Though a fraction of the fracking water does get recycled, the vast majority is removed from the water cycle and often plunged deep underground because it’s so heavily contaminated with the toxic substances used to frack, Scientific American reports.
3// Ignoring Our Faulty Faucets
It may seem like just a teeny puddle pooling in the cabinet under your kitchen sink or on the floor of your shower, but all that water adds up.
In fact, the amount of water drip-drip-dripping from leaky taps and pipes could fill 40 million swimming pools. Or 24 billion bathtubs. Or the entire expanse of Lake Okeechobee, Florida’s largest body of water.
Read More: This Stunning Photography Project Explores How We Use and Abuse Water
In 2015, the Environmental Protection Agency released a report as part of Fix A Leak Week that detailed the 1 trillion gallons of household water trickling through faulty faucets, punctured pipes, or perpetually running toilets every year in the US.
The solution? Grab a wrench and tighten the tap. Or call a plumber.
4// Logging In to Facebook
In the process of preserving and powering internet technology, massive data centers generate a tremendous amount of heat. So to keep the facility cool and stop the servers from frying, data centers depend on water — lots of it.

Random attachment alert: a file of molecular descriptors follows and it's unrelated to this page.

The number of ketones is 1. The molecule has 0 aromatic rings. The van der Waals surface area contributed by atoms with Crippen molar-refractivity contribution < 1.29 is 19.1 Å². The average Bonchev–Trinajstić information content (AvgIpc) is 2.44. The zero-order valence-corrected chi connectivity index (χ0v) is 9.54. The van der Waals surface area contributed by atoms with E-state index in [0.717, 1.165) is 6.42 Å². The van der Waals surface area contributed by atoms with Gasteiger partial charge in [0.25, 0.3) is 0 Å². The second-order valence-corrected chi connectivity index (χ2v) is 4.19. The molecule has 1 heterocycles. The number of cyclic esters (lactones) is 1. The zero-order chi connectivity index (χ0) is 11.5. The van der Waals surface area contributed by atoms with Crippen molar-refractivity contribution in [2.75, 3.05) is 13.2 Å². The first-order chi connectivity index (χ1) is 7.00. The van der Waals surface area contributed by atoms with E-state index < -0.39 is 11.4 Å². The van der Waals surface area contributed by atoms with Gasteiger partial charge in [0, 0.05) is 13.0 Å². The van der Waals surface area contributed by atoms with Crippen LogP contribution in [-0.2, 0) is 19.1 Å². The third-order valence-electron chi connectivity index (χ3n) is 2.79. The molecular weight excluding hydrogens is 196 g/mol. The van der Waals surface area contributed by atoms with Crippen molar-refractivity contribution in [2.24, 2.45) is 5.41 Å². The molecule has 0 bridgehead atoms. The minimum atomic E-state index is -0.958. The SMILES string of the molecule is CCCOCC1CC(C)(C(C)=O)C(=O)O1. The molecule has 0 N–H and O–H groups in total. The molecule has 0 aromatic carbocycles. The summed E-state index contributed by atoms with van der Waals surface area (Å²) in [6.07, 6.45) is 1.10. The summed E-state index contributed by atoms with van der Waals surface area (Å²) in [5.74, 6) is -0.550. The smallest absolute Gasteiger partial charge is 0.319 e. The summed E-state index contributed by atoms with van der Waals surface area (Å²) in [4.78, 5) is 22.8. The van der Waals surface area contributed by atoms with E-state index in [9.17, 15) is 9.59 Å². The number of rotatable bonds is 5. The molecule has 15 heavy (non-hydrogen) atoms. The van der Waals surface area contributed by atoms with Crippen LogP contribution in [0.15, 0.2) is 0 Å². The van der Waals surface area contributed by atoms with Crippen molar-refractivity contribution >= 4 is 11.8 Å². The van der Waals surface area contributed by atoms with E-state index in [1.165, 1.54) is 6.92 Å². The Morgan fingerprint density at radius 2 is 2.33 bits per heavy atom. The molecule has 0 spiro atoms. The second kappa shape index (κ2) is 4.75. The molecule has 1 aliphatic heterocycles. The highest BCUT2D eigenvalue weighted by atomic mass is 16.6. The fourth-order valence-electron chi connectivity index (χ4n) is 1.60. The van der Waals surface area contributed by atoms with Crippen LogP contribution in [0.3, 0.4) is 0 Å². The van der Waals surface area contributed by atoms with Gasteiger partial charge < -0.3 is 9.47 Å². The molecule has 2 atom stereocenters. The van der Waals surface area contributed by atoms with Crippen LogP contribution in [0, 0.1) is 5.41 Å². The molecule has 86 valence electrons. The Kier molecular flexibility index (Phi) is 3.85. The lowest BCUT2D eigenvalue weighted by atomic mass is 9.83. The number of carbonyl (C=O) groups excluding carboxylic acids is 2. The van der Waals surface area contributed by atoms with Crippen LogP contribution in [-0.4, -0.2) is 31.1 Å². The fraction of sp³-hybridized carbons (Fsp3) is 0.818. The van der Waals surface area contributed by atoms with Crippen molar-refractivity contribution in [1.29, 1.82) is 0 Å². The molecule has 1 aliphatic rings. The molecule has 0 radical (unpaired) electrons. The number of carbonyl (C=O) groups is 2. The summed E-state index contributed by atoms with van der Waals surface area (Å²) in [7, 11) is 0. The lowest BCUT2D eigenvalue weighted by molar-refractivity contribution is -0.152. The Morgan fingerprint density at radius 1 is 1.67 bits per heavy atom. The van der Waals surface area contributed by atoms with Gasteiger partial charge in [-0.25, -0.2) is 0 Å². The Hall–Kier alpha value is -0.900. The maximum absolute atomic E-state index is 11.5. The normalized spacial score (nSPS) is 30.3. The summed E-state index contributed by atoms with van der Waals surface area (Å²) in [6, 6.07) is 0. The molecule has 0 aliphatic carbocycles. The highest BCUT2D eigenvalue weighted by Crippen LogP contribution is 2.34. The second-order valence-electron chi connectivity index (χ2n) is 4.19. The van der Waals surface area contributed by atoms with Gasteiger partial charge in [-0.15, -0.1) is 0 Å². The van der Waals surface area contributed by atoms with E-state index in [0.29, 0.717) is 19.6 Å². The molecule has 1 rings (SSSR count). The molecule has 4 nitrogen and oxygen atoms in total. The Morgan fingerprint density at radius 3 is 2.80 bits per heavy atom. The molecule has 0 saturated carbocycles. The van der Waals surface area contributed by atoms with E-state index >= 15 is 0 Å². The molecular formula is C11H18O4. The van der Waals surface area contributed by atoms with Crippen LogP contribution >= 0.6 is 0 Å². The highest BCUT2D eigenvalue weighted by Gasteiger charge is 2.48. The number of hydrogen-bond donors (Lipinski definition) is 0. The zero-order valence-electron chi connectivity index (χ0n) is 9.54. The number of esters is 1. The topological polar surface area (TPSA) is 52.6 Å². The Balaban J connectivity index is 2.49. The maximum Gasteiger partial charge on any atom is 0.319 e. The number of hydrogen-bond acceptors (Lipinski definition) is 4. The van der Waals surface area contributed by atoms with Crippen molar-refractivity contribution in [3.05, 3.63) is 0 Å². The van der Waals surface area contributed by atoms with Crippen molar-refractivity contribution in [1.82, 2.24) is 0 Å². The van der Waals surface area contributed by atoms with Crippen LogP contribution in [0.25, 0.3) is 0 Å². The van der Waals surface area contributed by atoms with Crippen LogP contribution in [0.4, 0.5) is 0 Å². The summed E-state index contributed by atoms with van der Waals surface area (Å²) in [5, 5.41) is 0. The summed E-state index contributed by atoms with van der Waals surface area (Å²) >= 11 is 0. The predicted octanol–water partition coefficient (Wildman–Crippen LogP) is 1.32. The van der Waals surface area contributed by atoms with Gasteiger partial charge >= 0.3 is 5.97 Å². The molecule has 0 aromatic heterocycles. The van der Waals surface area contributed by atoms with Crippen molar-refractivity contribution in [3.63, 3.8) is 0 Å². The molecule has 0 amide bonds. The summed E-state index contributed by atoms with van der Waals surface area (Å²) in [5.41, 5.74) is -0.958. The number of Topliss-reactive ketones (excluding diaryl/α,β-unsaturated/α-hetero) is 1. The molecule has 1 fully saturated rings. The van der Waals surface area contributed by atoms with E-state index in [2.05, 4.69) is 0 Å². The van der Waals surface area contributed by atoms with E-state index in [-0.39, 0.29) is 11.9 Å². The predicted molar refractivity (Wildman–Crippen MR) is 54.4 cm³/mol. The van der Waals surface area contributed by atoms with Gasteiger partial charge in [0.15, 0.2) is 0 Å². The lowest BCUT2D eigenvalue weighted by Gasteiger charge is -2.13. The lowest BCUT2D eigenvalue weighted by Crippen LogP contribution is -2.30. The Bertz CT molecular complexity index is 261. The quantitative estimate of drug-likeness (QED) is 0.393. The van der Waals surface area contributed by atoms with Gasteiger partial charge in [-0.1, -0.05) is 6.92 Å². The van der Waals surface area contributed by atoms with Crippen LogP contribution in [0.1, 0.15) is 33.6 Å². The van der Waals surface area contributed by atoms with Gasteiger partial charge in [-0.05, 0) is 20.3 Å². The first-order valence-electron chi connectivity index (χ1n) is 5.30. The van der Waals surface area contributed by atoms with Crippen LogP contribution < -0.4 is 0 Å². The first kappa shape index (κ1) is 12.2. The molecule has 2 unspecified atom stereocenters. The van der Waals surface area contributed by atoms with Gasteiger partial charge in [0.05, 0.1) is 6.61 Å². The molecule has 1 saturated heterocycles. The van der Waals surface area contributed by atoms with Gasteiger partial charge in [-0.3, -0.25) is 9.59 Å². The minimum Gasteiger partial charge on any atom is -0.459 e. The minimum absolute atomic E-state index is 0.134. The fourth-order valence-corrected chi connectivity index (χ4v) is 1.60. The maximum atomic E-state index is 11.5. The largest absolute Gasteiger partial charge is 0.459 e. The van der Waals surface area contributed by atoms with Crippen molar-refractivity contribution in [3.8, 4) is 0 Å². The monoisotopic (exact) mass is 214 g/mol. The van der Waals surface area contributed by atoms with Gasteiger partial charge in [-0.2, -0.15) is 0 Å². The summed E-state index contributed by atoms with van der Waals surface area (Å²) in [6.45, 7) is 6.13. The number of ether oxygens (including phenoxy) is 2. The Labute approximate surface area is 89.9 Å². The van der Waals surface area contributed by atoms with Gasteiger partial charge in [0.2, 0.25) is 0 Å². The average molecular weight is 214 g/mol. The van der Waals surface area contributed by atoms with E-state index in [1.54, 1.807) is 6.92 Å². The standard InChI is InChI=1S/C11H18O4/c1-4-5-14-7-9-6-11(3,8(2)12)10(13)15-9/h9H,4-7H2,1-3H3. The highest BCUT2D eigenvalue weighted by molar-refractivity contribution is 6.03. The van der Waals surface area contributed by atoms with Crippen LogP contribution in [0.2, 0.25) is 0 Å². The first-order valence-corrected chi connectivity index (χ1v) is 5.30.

Read More: This Man Teaches Technology to People in Ghana — Without Even Using Computers
Just one data center operated by the National Security Administration in Utah uses 1.7 million gallons of water a day to stay cool.
In 2016, Facebook consumed about 315 million gallons of water, with about three-quarters of that total diverted to its data centers. Meanwhile, vast cryptocurrency mining operations for Bitcoin and imitators constitute the next frontier for data center cooling and threaten to drain water supplies.
Companies have begun implementing less water-intensive cooling solutions, but they are a long way from becoming the norm.
5// Buying New Clothes
The dye used to color our clothing requires a vast amount of water, which means every new t-shirt we purchase takes a toll on the water supply.
According to The Guardian, dying facilities in India and China burden local water supplies in two ways. First, they suck a large amount of water from rivers, lakes, and streams and then they dump contaminated wastewater back into those water sources.
Just one pair of jeans can take up to 8,000 gallons of water to produce, from the cotton field through the dying process.
Some companies, like Patagonia, have begun switching to non water-based dyes. Patagonia uses half the average water consumption at its dye houses and has even experimented with bug poop as a source of environmentally friendly dye.
Read More: Patagonia's New Clothes Line Has a Unique Ingredient That's Good for the Planet
“The textile industry is one of the most chemically intensive industries on earth, second only to agriculture, and the world’s largest polluter of increasingly scarce freshwater,” wrote Patagonia Founder Yvon Chouinard in his book The Responsible Company. “The World Bank estimates nearly 20 percent of industrial water pollution comes from textile dyeing and treatment.”